Steam>login <buildaccount> <password>
General Troubleshooting for Download Issues
- Restart computer, modem, router, etc.
- Verify firewall settings. The new system requires port 80 (HTTP) and all other Steam ports, listed here.
- Temporarily disable local Anti-Virus or Spam-Blocker programs.
- Check the Steam download region under Settings->Downloads. It should match your location.
- Stop the download, uninstall, and reinstall the game (clear manifest caches).
- Exit Steam, delete the two folders appcache and depotcache in your Steam install folder.
- Try to set your Steam download region to some other location far away. This might work if a content server near you is serving bad data.
My Mac and/or Linux Builds aren't installing any files. Why?
If you're testing via Steam the installation of your game or application across multiple platforms, you may run into a situation where the build deploys on Windows but doesn't deploy any files on Mac or Linux despite your SteamPipe process being setup to upload Mac and/or Linux depots. There is a step that is easily missed which involves adding your alternate Depots to the Package being deployed. You can check what depots are included in a package via the following steps:
- Navigate to your App Admin page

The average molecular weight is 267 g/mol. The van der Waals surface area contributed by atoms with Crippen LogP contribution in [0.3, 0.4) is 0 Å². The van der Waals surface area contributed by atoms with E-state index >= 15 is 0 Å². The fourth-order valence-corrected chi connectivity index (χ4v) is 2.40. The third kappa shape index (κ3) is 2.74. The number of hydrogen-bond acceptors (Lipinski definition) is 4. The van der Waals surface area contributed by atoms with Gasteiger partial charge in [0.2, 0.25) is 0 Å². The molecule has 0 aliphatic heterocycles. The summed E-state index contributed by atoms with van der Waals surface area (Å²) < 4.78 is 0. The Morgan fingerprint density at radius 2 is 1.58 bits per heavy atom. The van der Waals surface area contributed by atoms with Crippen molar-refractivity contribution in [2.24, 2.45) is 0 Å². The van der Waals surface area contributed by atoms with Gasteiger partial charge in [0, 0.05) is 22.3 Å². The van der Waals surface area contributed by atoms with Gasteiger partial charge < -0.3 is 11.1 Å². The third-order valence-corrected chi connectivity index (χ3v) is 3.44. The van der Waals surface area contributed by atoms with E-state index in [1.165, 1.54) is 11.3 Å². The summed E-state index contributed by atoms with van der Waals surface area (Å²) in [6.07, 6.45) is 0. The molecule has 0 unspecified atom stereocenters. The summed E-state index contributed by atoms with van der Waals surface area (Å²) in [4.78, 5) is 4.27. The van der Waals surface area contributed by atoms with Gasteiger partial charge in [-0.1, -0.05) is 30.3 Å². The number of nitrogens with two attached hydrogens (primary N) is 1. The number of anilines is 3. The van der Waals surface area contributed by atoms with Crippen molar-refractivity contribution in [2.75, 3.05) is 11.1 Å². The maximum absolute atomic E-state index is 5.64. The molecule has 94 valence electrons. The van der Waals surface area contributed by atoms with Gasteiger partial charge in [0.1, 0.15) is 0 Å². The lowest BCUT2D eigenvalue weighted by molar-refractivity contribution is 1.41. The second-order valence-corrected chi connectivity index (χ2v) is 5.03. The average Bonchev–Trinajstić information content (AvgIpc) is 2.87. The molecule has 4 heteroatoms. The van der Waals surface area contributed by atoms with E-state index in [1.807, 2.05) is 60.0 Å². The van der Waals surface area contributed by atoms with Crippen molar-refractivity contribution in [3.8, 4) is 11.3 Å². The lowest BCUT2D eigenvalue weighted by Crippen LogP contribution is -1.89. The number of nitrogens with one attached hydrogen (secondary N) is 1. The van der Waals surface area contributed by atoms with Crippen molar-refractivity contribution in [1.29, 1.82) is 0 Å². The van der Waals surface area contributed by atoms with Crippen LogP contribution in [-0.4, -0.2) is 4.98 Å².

- From the View Associated Items section, click All Associated Packages, DLC, Demos and Tools.
- Click on the title of the Package you're attempting to download
- Review the Depots Included section
- Use the Add/Remove Depots to ensure the correct set of Depots are assigned to the Package
There are a number of discussion threads about this that may also assist:
Running steamcmd.exe results in the following error: "SteamUpdater: Error: Steam needs to be online to update. Please confirm your network connection and try again."
Resolution: Go to Internet Options
and check Automatically detect settings
Running the app build results in the following error: "ERROR! Failed 'DepotBuild for scriptname.vdf' - status = 6."
- Account does not have permissions for the app.
- Check that the app ID is correct in the app_build.vdf.
- Check that the build account has proper permissions to the app ID.
- Steamcmd cannot find the depot contents.